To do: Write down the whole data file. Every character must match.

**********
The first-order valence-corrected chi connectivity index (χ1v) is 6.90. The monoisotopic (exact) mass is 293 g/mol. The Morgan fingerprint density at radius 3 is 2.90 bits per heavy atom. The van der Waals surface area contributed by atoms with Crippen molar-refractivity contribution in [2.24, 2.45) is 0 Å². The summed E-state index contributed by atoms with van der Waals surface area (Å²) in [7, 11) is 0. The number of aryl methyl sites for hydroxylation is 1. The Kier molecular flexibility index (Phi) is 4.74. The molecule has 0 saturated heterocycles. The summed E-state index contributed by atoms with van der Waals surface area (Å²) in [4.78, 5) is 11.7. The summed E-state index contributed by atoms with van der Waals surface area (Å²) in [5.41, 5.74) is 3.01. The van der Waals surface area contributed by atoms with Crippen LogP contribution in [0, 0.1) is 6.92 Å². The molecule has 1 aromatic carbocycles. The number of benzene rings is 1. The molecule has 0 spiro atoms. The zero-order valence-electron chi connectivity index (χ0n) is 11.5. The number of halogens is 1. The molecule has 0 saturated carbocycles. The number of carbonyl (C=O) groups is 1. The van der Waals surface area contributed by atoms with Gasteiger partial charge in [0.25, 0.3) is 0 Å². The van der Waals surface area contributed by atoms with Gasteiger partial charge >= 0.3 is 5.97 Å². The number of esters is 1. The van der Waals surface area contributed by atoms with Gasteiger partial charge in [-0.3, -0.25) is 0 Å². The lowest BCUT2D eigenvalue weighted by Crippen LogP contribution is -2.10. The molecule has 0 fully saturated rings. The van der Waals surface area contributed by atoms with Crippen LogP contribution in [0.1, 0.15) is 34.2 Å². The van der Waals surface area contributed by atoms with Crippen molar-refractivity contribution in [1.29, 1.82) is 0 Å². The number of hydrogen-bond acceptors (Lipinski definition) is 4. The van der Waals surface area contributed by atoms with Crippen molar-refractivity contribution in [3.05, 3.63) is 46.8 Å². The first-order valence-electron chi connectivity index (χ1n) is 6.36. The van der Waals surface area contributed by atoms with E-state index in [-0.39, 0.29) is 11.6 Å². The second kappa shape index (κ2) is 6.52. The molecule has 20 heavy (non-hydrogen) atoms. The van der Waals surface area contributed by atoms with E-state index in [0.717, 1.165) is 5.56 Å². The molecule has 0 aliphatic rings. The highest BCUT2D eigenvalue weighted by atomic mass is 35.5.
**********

The first-order valence-corrected chi connectivity index (χ1v) is 6.90. The monoisotopic (exact) mass is 293 g/mol. The Morgan fingerprint density at radius 3 is 2.90 bits per heavy atom. The van der Waals surface area contributed by atoms with Crippen molar-refractivity contribution in [2.24, 2.45) is 0 Å². The summed E-state index contributed by atoms with van der Waals surface area (Å²) in [7, 11) is 0. The number of aryl methyl sites for hydroxylation is 1. The Kier molecular flexibility index (Phi) is 4.74. The molecule has 0 saturated heterocycles. The summed E-state index contributed by atoms with van der Waals surface area (Å²) in [4.78, 5) is 11.7. The summed E-state index contributed by atoms with van der Waals surface area (Å²) in [5.41, 5.74) is 3.01. The van der Waals surface area contributed by atoms with Crippen LogP contribution in [0, 0.1) is 6.92 Å². The molecule has 1 aromatic carbocycles. The number of benzene rings is 1. The molecule has 0 spiro atoms. The zero-order valence-electron chi connectivity index (χ0n) is 11.5. The number of halogens is 1. The molecule has 0 saturated carbocycles. The number of carbonyl (C=O) groups is 1. The van der Waals surface area contributed by atoms with Gasteiger partial charge in [0.25, 0.3) is 0 Å². The van der Waals surface area contributed by atoms with Gasteiger partial charge >= 0.3 is 5.97 Å². The number of esters is 1. The van der Waals surface area contributed by atoms with Gasteiger partial charge in [-0.3, -0.25) is 0 Å². The lowest BCUT2D eigenvalue weighted by Crippen LogP contribution is -2.10. The molecule has 0 fully saturated rings. The van der Waals surface area contributed by atoms with Crippen LogP contribution in [0.1, 0.15) is 34.2 Å². The van der Waals surface area contributed by atoms with Crippen molar-refractivity contribution in [1.29, 1.82) is 0 Å². The number of hydrogen-bond acceptors (Lipinski definition) is 4. The van der Waals surface area contributed by atoms with Crippen molar-refractivity contribution in [3.05, 3.63) is 46.8 Å². The first-order valence-electron chi connectivity index (χ1n) is 6.36. The van der Waals surface area contributed by atoms with E-state index in [-0.39, 0.29) is 11.6 Å². The second kappa shape index (κ2) is 6.52. The molecule has 20 heavy (non-hydrogen) atoms. The van der Waals surface area contributed by atoms with E-state index in [0.717, 1.165) is 5.56 Å². The molecule has 0 aliphatic rings. The highest BCUT2D eigenvalue weighted by atomic mass is 35.5.